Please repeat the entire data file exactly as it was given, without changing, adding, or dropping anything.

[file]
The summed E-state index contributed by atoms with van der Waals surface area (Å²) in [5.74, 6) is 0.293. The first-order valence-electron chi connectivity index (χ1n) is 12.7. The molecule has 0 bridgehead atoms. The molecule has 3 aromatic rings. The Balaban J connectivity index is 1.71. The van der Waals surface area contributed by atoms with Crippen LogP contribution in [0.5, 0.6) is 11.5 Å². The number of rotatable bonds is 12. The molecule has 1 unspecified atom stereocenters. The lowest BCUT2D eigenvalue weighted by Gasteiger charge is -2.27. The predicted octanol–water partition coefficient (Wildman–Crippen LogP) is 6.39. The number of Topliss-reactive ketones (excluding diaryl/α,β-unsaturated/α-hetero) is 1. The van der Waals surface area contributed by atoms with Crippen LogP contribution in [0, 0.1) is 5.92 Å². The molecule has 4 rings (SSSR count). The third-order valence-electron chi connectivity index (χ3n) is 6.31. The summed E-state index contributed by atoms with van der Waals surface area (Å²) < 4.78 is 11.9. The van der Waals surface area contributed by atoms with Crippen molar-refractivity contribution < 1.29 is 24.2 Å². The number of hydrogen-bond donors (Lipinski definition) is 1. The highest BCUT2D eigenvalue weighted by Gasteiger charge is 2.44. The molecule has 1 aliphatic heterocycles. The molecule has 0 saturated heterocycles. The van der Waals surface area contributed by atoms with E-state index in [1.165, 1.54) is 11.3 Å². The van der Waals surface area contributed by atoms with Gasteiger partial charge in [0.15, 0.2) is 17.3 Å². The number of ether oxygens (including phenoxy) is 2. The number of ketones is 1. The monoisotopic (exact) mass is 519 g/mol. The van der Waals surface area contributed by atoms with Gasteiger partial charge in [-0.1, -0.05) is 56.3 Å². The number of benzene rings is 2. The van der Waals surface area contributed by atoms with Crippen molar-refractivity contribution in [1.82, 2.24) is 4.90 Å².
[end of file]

The summed E-state index contributed by atoms with van der Waals surface area (Å²) in [5.74, 6) is 0.293. The first-order valence-electron chi connectivity index (χ1n) is 12.7. The molecule has 0 bridgehead atoms. The molecule has 3 aromatic rings. The Balaban J connectivity index is 1.71. The van der Waals surface area contributed by atoms with Crippen LogP contribution in [0.5, 0.6) is 11.5 Å². The number of rotatable bonds is 12. The molecule has 1 unspecified atom stereocenters. The lowest BCUT2D eigenvalue weighted by Gasteiger charge is -2.27. The predicted octanol–water partition coefficient (Wildman–Crippen LogP) is 6.39. The number of Topliss-reactive ketones (excluding diaryl/α,β-unsaturated/α-hetero) is 1. The van der Waals surface area contributed by atoms with Crippen LogP contribution in [0, 0.1) is 5.92 Å². The molecule has 4 rings (SSSR count). The third-order valence-electron chi connectivity index (χ3n) is 6.31. The summed E-state index contributed by atoms with van der Waals surface area (Å²) < 4.78 is 11.9. The van der Waals surface area contributed by atoms with Crippen molar-refractivity contribution < 1.29 is 24.2 Å². The number of hydrogen-bond donors (Lipinski definition) is 1. The highest BCUT2D eigenvalue weighted by Gasteiger charge is 2.44. The molecule has 1 aliphatic heterocycles. The molecule has 0 saturated heterocycles. The van der Waals surface area contributed by atoms with E-state index in [1.165, 1.54) is 11.3 Å². The van der Waals surface area contributed by atoms with Gasteiger partial charge in [0.15, 0.2) is 17.3 Å². The number of ether oxygens (including phenoxy) is 2. The number of ketones is 1. The monoisotopic (exact) mass is 519 g/mol. The van der Waals surface area contributed by atoms with Gasteiger partial charge in [-0.1, -0.05) is 56.3 Å². The number of benzene rings is 2. The van der Waals surface area contributed by atoms with Crippen molar-refractivity contribution in [1.82, 2.24) is 4.90 Å².